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Can PTP1B inhibition rewire macrophage function to improve anti-tumour immunity in breast cancer treatment?

Project Description

Treatment for breast cancer is improving but new therapies are often only successful in a proportion of patients and some patients develop resistance. A key problem is that tumours change the functions of our immune system, so instead of killing cancer cells, signals from the changed immune system helps them grow. Macrophages are the most abundant immune cells in breast cancer and play a fundamental role in driving tumorigenesis through immune suppression, angiogenesis and cancer cell invasion. Tumour-associated macrophages are associated with the aggressiveness of the disease, with a strong clinical correlation between macrophage density and poor prognosis. A high infiltrate of tumour macrophages is associated with a resistance to immune checkpoint inhibitor therapy and chemotherapy.

We are devising ways to switch the function of macrophages, so they eliminate rather than nourish tumours. We will test the hypothesis that PTP1B-inhibitors that have already reached phase 1 clinical trials for breast cancer due to their anti-proliferative effects, can functionally alter the ability of macrophages to destroy tumours. The rationale stems from our published work in other clinical disorders, where PTP1B inhibition significantly changes macrophage functions and favourably alters immune responses to change disease outcome.

This studentship, using human primary macrophages, novel embryonic zebrafish xenograft- and 2D and 3D human mammosphere-preclinical models to define effects of macrophages on immunosuppression, angiogenesis, invasion and signalling pathways, will deliver fundamental information on how to effectively skew macrophage function for increased efficacy of future therapies, using PTP1B inhibition as the switch. You will work in a multidisciplinary team and be trained in cutting edge techniques that will include use of materials derived from a national breast cancer biorepository ( The project will provide important information to inform future clinical trials as to whether PTP1B-inhibitor therapy, if synergised with other immunotherapeutic strategies, would provide cumulative, more powerful tumour-retarding effects for breast cancer treatment.

Formal applications can be completed online: You should apply for Degree of Doctor of Philosophy in Medical Sciences, to ensure that your application is passed to the correct person for processing.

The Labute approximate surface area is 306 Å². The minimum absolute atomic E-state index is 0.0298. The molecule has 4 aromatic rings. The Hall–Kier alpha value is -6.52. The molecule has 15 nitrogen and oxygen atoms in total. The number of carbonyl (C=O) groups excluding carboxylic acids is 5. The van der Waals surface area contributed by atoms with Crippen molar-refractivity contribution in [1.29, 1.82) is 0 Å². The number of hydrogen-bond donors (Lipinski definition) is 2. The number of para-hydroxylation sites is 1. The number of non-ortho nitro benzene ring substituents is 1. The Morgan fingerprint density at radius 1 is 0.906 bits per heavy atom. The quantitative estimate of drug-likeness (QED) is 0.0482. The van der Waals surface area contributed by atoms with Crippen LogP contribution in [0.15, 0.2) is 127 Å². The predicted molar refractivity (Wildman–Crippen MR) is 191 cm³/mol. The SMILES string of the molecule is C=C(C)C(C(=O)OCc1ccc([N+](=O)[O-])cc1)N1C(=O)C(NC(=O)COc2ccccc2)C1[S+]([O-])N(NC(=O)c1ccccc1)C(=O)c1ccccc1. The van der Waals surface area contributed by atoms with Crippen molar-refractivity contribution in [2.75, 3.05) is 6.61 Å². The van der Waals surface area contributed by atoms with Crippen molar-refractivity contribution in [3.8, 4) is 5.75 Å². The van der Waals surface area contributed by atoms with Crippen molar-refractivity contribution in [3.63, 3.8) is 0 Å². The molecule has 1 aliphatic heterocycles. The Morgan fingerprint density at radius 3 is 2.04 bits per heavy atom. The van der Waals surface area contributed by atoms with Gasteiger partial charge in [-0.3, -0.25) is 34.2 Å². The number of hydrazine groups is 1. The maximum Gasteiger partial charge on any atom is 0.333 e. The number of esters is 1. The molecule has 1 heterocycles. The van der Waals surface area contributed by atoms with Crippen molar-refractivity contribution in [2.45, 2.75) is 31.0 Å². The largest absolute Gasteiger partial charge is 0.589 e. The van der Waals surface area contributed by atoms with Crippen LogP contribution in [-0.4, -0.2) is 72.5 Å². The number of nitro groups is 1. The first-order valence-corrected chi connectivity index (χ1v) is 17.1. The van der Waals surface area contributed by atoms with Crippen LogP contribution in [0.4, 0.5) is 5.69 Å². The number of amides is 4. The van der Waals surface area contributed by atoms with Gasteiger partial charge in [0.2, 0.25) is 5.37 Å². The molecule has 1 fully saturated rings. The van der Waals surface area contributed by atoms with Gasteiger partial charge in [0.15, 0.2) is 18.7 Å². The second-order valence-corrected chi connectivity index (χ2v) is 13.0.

Further information on Cancer research at Aberdeen can be found here:

Funding Notes

This project is part of a competition funded by the School of Medicine, Medical Sciences and Nutrition for a 4 year PhD programme. Full funding is available to UK/EU candidates only. Overseas candidates can apply for this studentship but will have to find additional funding to cover the difference between overseas and home fees (approximately £15,680 per annum).

Candidates should have (or expect to achieve) a minimum of a 2.1 Honours degree in a relevant subject. Applicants with a minimum of a 2.2 Honours degree may be considered provided they have a Merit/Commendation/Distinction at Masters level.


1. Poh AR, Ernst M. Targeting Macrophages in Cancer: From Bench to Bedside. Front Oncol. 2018 Mar 12;8:49.

2. Thompson D, Morrice N, Grant L, Le Sommer S, Lees EK, Mody N, Wilson HM, Delibegovic M. Pharmacological inhibition of protein tyrosine phosphatase 1B protects against atherosclerotic plaque formation in the LDLR-/- mouse model of atherosclerosis. Clin Sci (Lond). 2017 Sep 28;131(20):2489-2501.

3. Kostrzewa T, et al. Inhibitors of Protein Tyrosine Phosphatase PTP1B With Anticancer Potential Anticancer Res. 2019; 7:3379-3384

4. Través PG, Pardo V, Pimentel-Santillana M, González-Rodríguez Á, Mojena M, Rico D, Montenegro Y, Calés C, Martín-Sanz P, Valverde AM, Boscá L. Pivotal role of protein tyrosine phosphatase 1B (PTP1B) in the macrophage response to pro-inflammatory and anti-inflammatory challenge. Cell Death Dis. 2014 Mar 13;5:e112

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